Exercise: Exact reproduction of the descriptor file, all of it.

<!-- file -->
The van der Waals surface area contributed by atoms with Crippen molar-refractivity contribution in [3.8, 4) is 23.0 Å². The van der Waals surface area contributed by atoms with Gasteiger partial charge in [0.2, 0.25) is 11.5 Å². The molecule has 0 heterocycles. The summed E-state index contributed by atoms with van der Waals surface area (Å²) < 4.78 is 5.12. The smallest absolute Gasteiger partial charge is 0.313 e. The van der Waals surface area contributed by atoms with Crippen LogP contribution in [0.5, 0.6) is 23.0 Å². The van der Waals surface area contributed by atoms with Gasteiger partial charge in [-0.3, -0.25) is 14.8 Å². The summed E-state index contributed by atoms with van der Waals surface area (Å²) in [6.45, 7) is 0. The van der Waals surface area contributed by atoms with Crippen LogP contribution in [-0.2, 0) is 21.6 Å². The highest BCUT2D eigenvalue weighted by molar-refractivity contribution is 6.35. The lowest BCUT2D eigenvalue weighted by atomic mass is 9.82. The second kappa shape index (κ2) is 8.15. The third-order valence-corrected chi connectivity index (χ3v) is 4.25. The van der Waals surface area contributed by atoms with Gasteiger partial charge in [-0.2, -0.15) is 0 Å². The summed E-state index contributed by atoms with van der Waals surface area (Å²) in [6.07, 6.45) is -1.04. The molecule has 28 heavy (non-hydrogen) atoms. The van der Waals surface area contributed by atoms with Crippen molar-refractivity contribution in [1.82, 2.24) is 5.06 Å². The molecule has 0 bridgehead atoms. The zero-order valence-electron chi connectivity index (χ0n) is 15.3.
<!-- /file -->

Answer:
The van der Waals surface area contributed by atoms with Crippen molar-refractivity contribution in [3.8, 4) is 23.0 Å². The van der Waals surface area contributed by atoms with Gasteiger partial charge in [0.2, 0.25) is 11.5 Å². The molecule has 0 heterocycles. The summed E-state index contributed by atoms with van der Waals surface area (Å²) < 4.78 is 5.12. The smallest absolute Gasteiger partial charge is 0.313 e. The van der Waals surface area contributed by atoms with Crippen LogP contribution in [0.5, 0.6) is 23.0 Å². The van der Waals surface area contributed by atoms with Gasteiger partial charge in [-0.3, -0.25) is 14.8 Å². The summed E-state index contributed by atoms with van der Waals surface area (Å²) in [6.45, 7) is 0. The van der Waals surface area contributed by atoms with Crippen LogP contribution in [-0.2, 0) is 21.6 Å². The highest BCUT2D eigenvalue weighted by molar-refractivity contribution is 6.35. The lowest BCUT2D eigenvalue weighted by atomic mass is 9.82. The second kappa shape index (κ2) is 8.15. The third-order valence-corrected chi connectivity index (χ3v) is 4.25. The van der Waals surface area contributed by atoms with Gasteiger partial charge in [-0.2, -0.15) is 0 Å². The summed E-state index contributed by atoms with van der Waals surface area (Å²) in [6.07, 6.45) is -1.04. The molecule has 28 heavy (non-hydrogen) atoms. The van der Waals surface area contributed by atoms with Crippen molar-refractivity contribution in [1.82, 2.24) is 5.06 Å². The molecule has 0 bridgehead atoms. The zero-order valence-electron chi connectivity index (χ0n) is 15.3.